MLS should be able to benefit from foreign transfers – Don Garber
ATLANTA — MLS commissioner Don Garber called the transfer of Vancouver Whitecaps midfielder Alphonso Davies to Bayern Munich a “transformational moment” for MLS — so much so that he would like to see the league participate in a system of solidarity payments.
Davies will move to Bayern at the conclusion of the MLS season, and the transfer fee, which could reach $18 million with add-ons, is seen by Garber as way of validating the league’s investment in academies and USL reserve teams.
Speaking to reporters after MLS, the U.S. Soccer Foundation and Target unveiled a mini pitch at Anderson Park, Garber’s enthusiasm regarding the deal was evident.
“I do think we need to be very mindful that we’re spending over $100 million of operating cash [running] our programs underneath the first team,” Garber said. “That’s not including the facility investment. We need to find a rational way to justify that. When you have an $18 million sale that has you feeling good, [it shows] that perhaps there are ways for us to achieve some positive economic results.”
While noting that the league should not read too much into one deal, Garber said the fact that Davies is a product of the Whitecaps’ academy sends an important signal to the world market.
“This is a true homegrown player,” Garber said. “It’s not a situation where we inherited some guy that moved to the city and was playing somewhere else. He was born in that academy, coming out of Edmonton and then training in Vancouver’s academy. That’s a great success story for us. I hope he starts, I hope he turns out to be a great superstar, and if that happens, I think it’s going to inspire our teams and players throughout the league.”
The commissioner also believes that the move will validate the steps MLS clubs have taken to improve their product, namely through their youth set-ups.
“I think we suffer a bit in the eyes of the international football community,” Garber said. “I don’t think we get the respect we deserve in terms of what’s happening here. I think they’re intrigued. I think that they do respect what’s happening on the commercial side. But I don’t there’s enough respect for what’s [happening] on the competitive side.”
Vancouver, and Davies’ youth clubs in Edmonton, expect to generate a bonus totaling hundreds of thousands of dollars through FIFA’s system of solidarity payments. The mechanism, part of the organization’s Regulations on the Status and Transfer of Players (RSTP), is designed to financially reward the clubs who developed the players.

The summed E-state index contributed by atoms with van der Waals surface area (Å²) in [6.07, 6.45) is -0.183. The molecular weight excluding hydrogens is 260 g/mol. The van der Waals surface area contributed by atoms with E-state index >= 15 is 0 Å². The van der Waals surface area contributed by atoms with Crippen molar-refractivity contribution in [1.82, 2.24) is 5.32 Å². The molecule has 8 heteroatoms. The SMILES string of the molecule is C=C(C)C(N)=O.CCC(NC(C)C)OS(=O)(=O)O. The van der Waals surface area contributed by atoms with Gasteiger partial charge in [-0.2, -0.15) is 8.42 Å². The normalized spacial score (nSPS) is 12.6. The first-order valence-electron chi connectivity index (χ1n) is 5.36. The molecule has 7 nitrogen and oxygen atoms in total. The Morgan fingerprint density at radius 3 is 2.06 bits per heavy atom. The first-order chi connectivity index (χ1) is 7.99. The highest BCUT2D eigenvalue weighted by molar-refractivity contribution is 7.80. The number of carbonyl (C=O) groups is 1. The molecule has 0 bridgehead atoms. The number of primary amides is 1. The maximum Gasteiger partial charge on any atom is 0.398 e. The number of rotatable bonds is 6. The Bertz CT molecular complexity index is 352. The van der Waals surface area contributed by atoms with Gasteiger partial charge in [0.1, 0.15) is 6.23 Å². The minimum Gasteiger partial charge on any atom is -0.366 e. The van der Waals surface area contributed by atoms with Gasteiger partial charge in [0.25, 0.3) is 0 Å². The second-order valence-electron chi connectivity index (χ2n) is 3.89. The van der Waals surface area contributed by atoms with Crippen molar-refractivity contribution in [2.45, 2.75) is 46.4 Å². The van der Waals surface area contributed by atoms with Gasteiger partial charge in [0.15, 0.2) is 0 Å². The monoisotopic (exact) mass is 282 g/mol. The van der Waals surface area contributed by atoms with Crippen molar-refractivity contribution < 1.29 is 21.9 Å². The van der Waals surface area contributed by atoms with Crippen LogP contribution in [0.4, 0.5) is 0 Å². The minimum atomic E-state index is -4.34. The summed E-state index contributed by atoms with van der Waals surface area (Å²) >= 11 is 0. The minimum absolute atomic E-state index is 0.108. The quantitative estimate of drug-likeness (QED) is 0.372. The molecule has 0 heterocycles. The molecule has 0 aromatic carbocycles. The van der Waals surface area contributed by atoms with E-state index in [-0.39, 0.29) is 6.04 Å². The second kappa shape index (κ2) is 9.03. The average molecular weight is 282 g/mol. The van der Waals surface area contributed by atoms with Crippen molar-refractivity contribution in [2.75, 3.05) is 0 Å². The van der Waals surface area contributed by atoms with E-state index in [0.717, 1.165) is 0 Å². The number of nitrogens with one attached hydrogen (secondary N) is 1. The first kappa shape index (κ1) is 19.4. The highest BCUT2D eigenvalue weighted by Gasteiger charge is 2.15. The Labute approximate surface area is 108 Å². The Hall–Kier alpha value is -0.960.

But while Canada Soccer allows the payments of spelled out in RSTP for international transfers such as Davies’, the U.S. Soccer Federation — citing child labor laws and antitrust laws, as well as other United States legal decisions — does not enforce the regulations under any circumstance.
The MLS Players Association has come out against the payments spelled out in RSTP, and player agents are also not fans of the training compensation component of the regulations, which stipulate that payments be made to a player’s youth clubs when the player signs a first pro contract.
MLS has gradually been warming to the idea of training compensation in relation to U.S. clubs, especially since MLS academies have been losing players such as Schalke midfielder Weston McKennie — a former FC Dallas academy product — for nothing since RSTP is not enforced.
Garber, who called the situation “complicated” but believes there has been progress in its implementation, is hopeful that some kind of system can be implemented.
“I’d like to see us be able to participate in [solidarity payments],” he said. “It’s not because MLS doesn’t want to, it’s because there are issues as it relates to the labor laws and antitrust laws in our country that don’t fully accept that if compensation is going to someone other than the player, that there are issues with that.
“I want to be very clear, MLS is a winner in the solidarity payment world, and I have no objections to it. But we need to be sure we’re in a situation where we’re not running afoul of getting sued. Our players union isn’t supportive of it. I’ve got great faith in them and I think if we can all come together and find a way to accept the fact that this is a positive for the sport, we should be able to manage our way through it.”